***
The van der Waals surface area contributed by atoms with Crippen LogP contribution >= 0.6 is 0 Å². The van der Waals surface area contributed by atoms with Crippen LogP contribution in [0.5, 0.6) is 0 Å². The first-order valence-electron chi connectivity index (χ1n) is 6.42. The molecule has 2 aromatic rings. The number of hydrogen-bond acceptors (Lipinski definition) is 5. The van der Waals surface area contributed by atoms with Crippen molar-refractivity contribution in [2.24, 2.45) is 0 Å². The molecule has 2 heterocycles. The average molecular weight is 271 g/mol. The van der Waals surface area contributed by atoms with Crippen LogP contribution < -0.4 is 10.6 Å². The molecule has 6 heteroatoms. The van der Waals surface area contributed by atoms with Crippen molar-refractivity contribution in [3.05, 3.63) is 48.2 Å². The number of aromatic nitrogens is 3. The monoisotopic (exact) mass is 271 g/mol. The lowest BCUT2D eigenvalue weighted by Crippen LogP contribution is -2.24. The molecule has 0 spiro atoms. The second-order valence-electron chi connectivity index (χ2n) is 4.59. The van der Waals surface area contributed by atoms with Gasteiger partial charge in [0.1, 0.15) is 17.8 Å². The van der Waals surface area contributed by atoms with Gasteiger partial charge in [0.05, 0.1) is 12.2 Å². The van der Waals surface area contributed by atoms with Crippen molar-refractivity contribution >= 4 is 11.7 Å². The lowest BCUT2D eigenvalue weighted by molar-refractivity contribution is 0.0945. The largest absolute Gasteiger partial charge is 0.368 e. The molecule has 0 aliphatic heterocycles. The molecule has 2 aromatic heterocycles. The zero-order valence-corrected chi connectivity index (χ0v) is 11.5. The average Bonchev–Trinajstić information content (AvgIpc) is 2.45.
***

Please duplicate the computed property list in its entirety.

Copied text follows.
The van der Waals surface area contributed by atoms with Crippen LogP contribution >= 0.6 is 0 Å². The van der Waals surface area contributed by atoms with Crippen LogP contribution in [0.5, 0.6) is 0 Å². The first-order valence-electron chi connectivity index (χ1n) is 6.42. The molecule has 2 aromatic rings. The number of hydrogen-bond acceptors (Lipinski definition) is 5. The van der Waals surface area contributed by atoms with Crippen molar-refractivity contribution in [2.24, 2.45) is 0 Å². The molecule has 2 heterocycles. The average molecular weight is 271 g/mol. The van der Waals surface area contributed by atoms with Crippen LogP contribution < -0.4 is 10.6 Å². The molecule has 6 heteroatoms. The van der Waals surface area contributed by atoms with Crippen molar-refractivity contribution in [3.05, 3.63) is 48.2 Å². The number of aromatic nitrogens is 3. The monoisotopic (exact) mass is 271 g/mol. The lowest BCUT2D eigenvalue weighted by Crippen LogP contribution is -2.24. The molecule has 0 spiro atoms. The second-order valence-electron chi connectivity index (χ2n) is 4.59. The van der Waals surface area contributed by atoms with Gasteiger partial charge in [0.1, 0.15) is 17.8 Å². The van der Waals surface area contributed by atoms with Gasteiger partial charge in [0.05, 0.1) is 12.2 Å². The van der Waals surface area contributed by atoms with Crippen molar-refractivity contribution >= 4 is 11.7 Å². The lowest BCUT2D eigenvalue weighted by molar-refractivity contribution is 0.0945. The largest absolute Gasteiger partial charge is 0.368 e. The molecule has 0 aliphatic heterocycles. The molecule has 2 aromatic heterocycles. The zero-order valence-corrected chi connectivity index (χ0v) is 11.5. The average Bonchev–Trinajstić information content (AvgIpc) is 2.45.